In fact, planning-induced housing shortages added $30 billion to the cost of homes that Bay Area homebuyers purchased in 2005. This dwarfs any benefits from land-use restrictions; after all, how livable is a place if you can't afford to live there?
The benefits of protecting open space are particularly questionable. The 2000 census found that nearly 95 percent of Californians live in cities and towns that occupy just 5 percent of its land. Many San Francisco Bay Area counties have permanently protected more acres as open space than they have made available for urban development. When such actions make it impossible for middle-class families, much less low-income families, to afford their own homes, they represent a sad distortion of social priorities.
Moreover, as in the 1980s, California's fast-rising home prices have attracted speculators who have created huge bubbles in the state's housing markets. Bay Area prices fell by 10 percent in the early 1980s, 20 percent in the early 1990s, and are likely to fall even more as the bubble deflates in the next few years.
The impacts of high housing prices are also reverberating throughout the region's economy. First, economic growth has slowed as businesses look elsewhere to locate offices and factories. High housing costs have also increased prices for food and other consumer goods; retailers now pay $1 million per acre or more for store locations. Far from reducing driving as planners desire, high housing prices force many commuters to live farther away from their jobs, forcing more cars onto the roads. Ironically, an obsessive focus on protecting Bay Area "farmlands" (in fact, mostly marginal pasturelands) forces people to move inland and more rapidly develop the highly productive croplands in California's not-yet-so-unaffordable Central Valley.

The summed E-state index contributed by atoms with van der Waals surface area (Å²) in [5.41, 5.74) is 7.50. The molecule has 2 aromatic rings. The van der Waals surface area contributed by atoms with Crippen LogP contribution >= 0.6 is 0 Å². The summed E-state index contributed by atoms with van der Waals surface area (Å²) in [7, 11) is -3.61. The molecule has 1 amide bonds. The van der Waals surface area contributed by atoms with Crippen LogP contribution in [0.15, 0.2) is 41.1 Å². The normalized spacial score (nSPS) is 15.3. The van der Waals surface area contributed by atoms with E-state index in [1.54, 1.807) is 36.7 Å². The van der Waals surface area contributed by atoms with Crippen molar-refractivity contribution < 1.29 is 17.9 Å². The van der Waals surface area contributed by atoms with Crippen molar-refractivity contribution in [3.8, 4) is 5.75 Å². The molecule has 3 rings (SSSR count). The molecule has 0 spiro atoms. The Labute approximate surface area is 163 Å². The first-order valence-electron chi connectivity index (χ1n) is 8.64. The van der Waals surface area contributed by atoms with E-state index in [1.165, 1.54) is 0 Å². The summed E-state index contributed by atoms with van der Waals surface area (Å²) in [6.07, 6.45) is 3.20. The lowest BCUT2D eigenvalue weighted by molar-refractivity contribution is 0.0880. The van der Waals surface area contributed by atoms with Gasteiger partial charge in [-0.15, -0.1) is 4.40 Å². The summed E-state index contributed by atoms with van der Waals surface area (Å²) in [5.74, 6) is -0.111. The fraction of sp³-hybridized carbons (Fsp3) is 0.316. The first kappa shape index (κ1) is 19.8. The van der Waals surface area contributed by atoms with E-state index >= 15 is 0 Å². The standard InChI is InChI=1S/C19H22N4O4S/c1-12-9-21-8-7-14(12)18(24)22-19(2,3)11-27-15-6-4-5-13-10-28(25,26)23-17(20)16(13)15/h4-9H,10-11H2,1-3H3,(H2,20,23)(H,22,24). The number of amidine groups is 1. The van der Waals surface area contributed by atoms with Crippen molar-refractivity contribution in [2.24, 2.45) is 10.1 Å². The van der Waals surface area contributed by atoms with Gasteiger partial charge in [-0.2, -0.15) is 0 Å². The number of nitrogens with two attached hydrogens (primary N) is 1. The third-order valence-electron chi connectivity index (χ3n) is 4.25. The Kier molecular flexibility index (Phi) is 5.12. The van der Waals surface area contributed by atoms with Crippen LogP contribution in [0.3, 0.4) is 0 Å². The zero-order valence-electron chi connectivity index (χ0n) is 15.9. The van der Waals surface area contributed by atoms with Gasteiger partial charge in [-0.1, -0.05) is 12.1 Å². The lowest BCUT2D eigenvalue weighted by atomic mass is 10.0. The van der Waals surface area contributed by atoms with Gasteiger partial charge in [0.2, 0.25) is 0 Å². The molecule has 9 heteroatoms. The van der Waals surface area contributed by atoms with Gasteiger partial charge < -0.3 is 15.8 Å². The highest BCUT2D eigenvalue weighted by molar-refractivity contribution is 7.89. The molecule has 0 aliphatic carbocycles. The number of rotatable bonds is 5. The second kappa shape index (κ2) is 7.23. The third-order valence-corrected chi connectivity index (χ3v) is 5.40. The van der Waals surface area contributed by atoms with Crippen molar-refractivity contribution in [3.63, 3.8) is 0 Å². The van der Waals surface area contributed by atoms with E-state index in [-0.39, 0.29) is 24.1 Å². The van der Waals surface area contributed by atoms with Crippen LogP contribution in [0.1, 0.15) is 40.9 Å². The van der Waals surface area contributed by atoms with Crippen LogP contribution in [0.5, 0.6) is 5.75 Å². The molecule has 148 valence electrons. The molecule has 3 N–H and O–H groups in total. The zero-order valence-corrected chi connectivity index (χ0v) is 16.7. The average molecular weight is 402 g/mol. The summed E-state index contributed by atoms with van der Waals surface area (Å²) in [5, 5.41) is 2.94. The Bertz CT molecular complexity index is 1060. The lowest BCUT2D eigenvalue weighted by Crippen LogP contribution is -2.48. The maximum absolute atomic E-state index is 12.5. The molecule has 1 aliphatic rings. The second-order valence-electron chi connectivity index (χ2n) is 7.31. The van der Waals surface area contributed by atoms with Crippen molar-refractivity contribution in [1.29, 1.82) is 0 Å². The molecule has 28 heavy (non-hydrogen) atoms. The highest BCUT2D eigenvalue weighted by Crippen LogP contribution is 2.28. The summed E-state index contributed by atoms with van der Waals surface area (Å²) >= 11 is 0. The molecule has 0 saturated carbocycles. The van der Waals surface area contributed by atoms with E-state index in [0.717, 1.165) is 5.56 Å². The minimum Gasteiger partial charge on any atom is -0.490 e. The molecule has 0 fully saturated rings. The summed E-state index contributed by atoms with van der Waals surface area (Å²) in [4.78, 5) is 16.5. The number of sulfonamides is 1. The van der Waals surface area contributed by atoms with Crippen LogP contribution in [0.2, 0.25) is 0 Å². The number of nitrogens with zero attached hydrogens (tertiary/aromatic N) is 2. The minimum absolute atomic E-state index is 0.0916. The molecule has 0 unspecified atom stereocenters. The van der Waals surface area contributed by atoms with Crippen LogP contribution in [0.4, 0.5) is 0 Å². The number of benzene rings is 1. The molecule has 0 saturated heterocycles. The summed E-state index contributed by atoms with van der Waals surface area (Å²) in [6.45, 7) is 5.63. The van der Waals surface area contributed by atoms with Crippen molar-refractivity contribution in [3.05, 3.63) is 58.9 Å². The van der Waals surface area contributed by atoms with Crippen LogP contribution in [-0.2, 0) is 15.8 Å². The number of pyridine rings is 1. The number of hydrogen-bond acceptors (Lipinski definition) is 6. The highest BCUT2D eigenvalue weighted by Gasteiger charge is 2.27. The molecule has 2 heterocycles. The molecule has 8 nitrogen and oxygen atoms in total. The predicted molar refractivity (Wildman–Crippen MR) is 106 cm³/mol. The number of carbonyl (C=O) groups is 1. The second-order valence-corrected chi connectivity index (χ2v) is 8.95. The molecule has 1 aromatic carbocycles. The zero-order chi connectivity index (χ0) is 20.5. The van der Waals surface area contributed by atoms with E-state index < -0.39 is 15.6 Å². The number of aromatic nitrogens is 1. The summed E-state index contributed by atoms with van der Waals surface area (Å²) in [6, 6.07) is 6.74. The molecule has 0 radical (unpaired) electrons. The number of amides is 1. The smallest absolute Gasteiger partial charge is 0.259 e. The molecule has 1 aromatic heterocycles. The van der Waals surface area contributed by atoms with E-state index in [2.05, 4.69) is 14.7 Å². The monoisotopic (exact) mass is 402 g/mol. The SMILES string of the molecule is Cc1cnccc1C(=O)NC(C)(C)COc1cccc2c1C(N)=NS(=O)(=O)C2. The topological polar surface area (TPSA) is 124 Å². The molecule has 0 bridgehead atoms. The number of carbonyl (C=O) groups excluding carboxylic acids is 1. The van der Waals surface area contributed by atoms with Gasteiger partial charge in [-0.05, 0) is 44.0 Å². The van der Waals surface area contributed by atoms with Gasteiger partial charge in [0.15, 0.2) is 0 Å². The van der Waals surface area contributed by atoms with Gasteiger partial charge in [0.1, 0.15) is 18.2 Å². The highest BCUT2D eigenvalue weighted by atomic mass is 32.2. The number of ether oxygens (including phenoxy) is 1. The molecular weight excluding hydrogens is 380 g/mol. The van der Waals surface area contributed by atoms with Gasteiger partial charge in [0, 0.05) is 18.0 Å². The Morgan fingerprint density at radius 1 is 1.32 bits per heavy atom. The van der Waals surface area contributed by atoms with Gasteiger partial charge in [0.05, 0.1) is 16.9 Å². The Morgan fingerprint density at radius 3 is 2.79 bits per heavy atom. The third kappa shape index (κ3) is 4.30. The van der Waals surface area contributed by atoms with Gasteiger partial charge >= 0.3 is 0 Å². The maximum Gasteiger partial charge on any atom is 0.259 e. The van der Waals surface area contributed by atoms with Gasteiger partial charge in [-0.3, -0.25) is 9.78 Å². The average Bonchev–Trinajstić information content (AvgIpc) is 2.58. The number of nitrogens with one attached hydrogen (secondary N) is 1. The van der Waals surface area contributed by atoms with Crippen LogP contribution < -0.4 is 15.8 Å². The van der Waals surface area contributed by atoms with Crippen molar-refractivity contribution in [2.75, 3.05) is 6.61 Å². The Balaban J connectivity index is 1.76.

The people most enthused about all these planning rules like to call themselves ''progressive.'' But the effects of planning on home prices are entirely regressive. Planning-induced housing shortages place enormous burdens on low-income families but create windfall profits for wealthy homeowners. Does this steal-from-the-poor, give-to-the-rich policy reflect the Bay Area's true attitudes?
Homeownership is more than just a dream, it is a vital part of America's economic mobility. Most small businesses get their original financing from a loan secured by the business owner's home. Children in low-income families who own their own homes do better on educational tests than those who live in rental housing. Barriers to home ownership reduce this mobility and help keep low-income people poor.
Predictably, planners' solutions to the housing affordability problem often make the problem worse. Planners typically require that homebuilders sell or rent 15 percent of their homes at below-market rates to low-income families. The homebuilders simply pass that cost on to the buyers of the other 85 percent of the homes they sell. Existing homeowners, seeing that new homes suddenly cost more, raise the price of their homes when they sell. The result: A few people benefit and everyone else pays more.
The solution to the Bay Area's housing affordability crisis is not a few units of affordable housing, but widespread land-use deregulation that will make housing more affordable for everyone.